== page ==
Joe Sharp discusses the risks, as well as the benefits the lithium reserves found under the Salar de Uyuni in Southern Bolivia could bring for the population of one of South America’s poorest nations.
In the mid-1500’s, Spanish conquistadors discovered huge silver reserves in the Cerro Rico mountain just outside the city of Potosi in Bolivia. This discovery brought untold amounts of wealth to the Spanish and was the source of around half of the world’s silver. Whilst the Cerro Rico continues to be mined today, its minerals were largely depleted by the mining activities of the Spanish in the 16th and 17th centuries. As a result, the native inhabitants of Bolivia have never benefited economically to the same extent as the Spanish did. Almost 500 years later a new mineral has been discovered under the world’s largest salt lake, situated in the South West of Bolivia. Below the salt crystals that form this expansive white landscape lies about 43% of the world’s known reserves of lithium – a key mineral used in medicine, and more importantly within the context of our age of technology, used in everything from smart phones to laptops to electric cars. With demand for lithium expected to boom in the near future, Bolivia, one of South America’s poorest countries, is predicted to become significantly wealthier.
This poses the question: will Bolivia be able to break with the past and effectively exploit the lithium reserves of the Salar de Uyuni for its own economic benefit? Bolivia’s minister for mining, Luis Alberto Echazu has said: “We will not repeat the historical experience of the 15th century: raw materials exported for the industrialisation of the west that has left us poor.” Bolivia’s Left-wing president, Evo Morales, has stated that he does not want the Salar de Uyuni to be exploited by foreign corporations. Instead he wants to broaden state control over the countries mineral reserves, in an attempt to allow Bolivians to prosper from the activities. Billions of dollars worth of foreign investment has been offered to the Bolivian government by international car manufacturers and mining firms, in order to develop the mining of lithium, however this has mostly been rejected. In January of this year, Bolivia began its first attempts to mine the natural resource opening a lithium-production plant on the edge of the salt flats at the cost of $19 million.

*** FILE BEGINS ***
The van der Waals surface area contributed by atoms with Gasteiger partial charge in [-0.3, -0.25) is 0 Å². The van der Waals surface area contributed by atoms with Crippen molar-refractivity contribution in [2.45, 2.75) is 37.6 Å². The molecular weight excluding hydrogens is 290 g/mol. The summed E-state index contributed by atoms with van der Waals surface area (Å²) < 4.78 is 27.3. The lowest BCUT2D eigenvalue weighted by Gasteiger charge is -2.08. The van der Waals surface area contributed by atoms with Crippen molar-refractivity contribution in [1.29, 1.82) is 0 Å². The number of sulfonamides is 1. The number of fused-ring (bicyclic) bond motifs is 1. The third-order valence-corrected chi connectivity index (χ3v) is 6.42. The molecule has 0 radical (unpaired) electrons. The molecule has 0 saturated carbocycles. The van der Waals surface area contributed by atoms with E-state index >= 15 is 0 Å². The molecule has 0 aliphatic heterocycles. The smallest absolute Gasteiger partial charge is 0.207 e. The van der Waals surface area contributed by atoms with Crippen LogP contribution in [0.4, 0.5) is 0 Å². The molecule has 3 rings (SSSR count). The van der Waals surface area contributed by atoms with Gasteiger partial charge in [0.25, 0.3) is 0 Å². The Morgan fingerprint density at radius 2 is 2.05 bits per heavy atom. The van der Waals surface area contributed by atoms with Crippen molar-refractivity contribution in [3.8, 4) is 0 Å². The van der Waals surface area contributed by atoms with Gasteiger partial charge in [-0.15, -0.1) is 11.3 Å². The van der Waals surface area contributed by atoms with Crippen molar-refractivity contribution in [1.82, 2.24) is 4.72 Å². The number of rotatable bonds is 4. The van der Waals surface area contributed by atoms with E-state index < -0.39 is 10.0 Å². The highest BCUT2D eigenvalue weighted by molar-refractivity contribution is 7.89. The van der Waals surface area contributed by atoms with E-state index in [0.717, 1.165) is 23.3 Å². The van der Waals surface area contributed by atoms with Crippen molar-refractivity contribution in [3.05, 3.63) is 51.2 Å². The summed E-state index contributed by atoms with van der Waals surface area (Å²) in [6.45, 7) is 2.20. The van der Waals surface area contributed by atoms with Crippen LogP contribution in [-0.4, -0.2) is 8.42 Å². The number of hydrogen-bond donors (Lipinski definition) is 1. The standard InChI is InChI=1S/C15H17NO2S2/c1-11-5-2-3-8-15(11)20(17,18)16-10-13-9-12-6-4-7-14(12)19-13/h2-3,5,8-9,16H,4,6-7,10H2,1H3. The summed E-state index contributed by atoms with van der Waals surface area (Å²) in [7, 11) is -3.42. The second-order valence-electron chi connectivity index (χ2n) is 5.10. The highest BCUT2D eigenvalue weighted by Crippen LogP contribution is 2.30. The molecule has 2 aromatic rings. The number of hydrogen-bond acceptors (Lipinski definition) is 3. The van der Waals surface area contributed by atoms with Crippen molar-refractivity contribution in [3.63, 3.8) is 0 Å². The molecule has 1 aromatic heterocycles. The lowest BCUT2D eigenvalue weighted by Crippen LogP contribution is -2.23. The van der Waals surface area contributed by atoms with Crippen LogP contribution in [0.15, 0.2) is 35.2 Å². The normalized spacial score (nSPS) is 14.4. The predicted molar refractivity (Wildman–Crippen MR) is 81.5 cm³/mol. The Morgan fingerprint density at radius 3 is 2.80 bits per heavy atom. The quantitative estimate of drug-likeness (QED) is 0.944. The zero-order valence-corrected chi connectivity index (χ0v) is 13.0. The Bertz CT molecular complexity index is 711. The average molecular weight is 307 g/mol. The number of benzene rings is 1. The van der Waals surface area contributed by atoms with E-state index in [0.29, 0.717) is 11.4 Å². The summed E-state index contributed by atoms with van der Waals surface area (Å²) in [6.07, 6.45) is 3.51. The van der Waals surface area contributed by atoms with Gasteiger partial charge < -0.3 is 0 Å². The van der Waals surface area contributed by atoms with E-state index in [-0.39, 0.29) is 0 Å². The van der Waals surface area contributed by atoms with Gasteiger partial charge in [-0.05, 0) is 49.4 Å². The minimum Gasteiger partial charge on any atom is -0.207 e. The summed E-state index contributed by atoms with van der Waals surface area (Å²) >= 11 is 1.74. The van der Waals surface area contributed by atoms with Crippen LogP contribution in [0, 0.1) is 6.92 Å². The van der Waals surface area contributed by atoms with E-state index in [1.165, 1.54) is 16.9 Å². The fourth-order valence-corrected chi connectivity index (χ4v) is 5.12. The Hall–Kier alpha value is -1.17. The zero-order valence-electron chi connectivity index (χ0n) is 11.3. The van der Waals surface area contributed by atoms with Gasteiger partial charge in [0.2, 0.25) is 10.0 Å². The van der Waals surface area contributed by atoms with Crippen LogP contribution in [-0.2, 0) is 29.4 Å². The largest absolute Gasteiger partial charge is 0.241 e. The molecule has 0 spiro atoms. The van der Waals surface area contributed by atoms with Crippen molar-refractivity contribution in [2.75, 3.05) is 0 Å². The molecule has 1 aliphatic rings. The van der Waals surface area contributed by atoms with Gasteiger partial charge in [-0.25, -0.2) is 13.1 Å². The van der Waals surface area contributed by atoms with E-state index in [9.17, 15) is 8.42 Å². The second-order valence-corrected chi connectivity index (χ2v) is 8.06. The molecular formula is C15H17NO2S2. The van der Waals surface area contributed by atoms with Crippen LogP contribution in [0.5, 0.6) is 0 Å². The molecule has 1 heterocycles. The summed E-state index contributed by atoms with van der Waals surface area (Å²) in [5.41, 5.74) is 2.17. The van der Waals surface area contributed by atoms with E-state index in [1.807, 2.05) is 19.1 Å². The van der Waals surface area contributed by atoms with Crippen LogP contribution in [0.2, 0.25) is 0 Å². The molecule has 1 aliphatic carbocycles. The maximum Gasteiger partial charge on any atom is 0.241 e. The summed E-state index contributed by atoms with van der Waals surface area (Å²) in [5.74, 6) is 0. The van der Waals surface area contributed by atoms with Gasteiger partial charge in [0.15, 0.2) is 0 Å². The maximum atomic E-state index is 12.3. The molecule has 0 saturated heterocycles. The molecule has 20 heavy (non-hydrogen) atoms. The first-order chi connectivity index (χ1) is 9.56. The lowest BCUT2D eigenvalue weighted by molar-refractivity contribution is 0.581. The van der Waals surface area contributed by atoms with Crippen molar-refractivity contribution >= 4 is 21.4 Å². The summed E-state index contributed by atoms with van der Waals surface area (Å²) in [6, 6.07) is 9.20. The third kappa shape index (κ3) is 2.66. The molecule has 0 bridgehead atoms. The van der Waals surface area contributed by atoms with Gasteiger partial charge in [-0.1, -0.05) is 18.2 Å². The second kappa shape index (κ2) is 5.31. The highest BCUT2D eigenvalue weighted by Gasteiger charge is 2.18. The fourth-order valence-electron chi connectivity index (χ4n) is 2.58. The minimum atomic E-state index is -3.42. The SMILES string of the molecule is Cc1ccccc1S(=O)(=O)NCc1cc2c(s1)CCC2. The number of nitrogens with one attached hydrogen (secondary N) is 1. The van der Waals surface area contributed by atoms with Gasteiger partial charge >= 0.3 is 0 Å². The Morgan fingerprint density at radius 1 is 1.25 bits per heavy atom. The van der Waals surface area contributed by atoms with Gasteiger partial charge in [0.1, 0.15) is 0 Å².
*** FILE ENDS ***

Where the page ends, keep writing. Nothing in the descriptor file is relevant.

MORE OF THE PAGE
However, as Bolivia makes its first steps to extracting the lithium, a number of potential pitfalls must be considered, the first being seasonal flooding in the Salar de Uyuni, which may potentially limit productivity. In addition to this, there is a significant lack of the infrastructure needed to export the lithium from Uyuni, and the lithium under the Salar De Uyuni is highly diluted across the plains, so extensive extraction operations would be needed across a large region. These factors combine to make the salt flats a difficult and expensive place to mine lithium. It must also be considered that the process will cause irreparable damage to the landscape.
Lessons can be learnt from Potosi, where 500 years of continuous mining with little government intervention is having potentially devastating effects on the mountain, which forms part of a UNESCO world heritage site. Recently, mining has caused parts of the mountain to collapse, posing a real threat to the environment. What’s more, the inhabitants of Potosi have become over-dependent on the mines of the Cerro Rico for employment, with little other job prospects in the area. The Government must be careful that a similar scenario does not develop in Uyuni.
Header photo: Piles of salt in Salar de Uyuni, credit Luca Galuzzi, Creatie Commons 2.5.